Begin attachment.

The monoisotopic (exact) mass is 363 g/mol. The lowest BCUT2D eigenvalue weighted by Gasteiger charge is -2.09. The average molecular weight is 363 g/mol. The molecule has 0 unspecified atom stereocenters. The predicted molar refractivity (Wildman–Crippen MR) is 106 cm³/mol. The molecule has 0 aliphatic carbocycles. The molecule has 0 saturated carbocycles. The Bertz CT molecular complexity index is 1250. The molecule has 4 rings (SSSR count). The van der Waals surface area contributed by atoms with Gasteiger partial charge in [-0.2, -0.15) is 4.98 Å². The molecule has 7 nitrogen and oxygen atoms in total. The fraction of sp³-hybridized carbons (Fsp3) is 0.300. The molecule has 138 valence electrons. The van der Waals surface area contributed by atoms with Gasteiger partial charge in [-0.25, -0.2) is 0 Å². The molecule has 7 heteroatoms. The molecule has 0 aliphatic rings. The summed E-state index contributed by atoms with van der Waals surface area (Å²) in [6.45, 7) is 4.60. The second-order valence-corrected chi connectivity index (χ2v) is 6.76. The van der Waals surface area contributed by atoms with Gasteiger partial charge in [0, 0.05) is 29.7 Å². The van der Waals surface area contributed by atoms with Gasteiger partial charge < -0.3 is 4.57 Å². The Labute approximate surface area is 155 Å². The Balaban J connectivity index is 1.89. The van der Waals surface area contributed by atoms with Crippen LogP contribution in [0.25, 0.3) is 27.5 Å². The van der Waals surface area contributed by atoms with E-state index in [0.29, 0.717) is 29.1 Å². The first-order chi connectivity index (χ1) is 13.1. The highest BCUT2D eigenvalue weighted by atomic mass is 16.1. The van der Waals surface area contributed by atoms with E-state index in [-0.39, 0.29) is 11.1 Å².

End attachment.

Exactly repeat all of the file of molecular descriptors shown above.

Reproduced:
The monoisotopic (exact) mass is 363 g/mol. The lowest BCUT2D eigenvalue weighted by Gasteiger charge is -2.09. The average molecular weight is 363 g/mol. The molecule has 0 unspecified atom stereocenters. The predicted molar refractivity (Wildman–Crippen MR) is 106 cm³/mol. The molecule has 0 aliphatic carbocycles. The molecule has 0 saturated carbocycles. The Bertz CT molecular complexity index is 1250. The molecule has 4 rings (SSSR count). The van der Waals surface area contributed by atoms with Gasteiger partial charge in [-0.2, -0.15) is 4.98 Å². The molecule has 7 nitrogen and oxygen atoms in total. The fraction of sp³-hybridized carbons (Fsp3) is 0.300. The molecule has 138 valence electrons. The van der Waals surface area contributed by atoms with Gasteiger partial charge in [-0.25, -0.2) is 0 Å². The molecule has 7 heteroatoms. The molecule has 0 aliphatic rings. The summed E-state index contributed by atoms with van der Waals surface area (Å²) in [6.45, 7) is 4.60. The second-order valence-corrected chi connectivity index (χ2v) is 6.76. The van der Waals surface area contributed by atoms with Gasteiger partial charge in [0, 0.05) is 29.7 Å². The van der Waals surface area contributed by atoms with Gasteiger partial charge < -0.3 is 4.57 Å². The Labute approximate surface area is 155 Å². The Balaban J connectivity index is 1.89. The van der Waals surface area contributed by atoms with Crippen LogP contribution in [0.25, 0.3) is 27.5 Å². The van der Waals surface area contributed by atoms with E-state index in [0.29, 0.717) is 29.1 Å². The first-order chi connectivity index (χ1) is 13.1. The highest BCUT2D eigenvalue weighted by atomic mass is 16.1. The van der Waals surface area contributed by atoms with E-state index in [-0.39, 0.29) is 11.1 Å².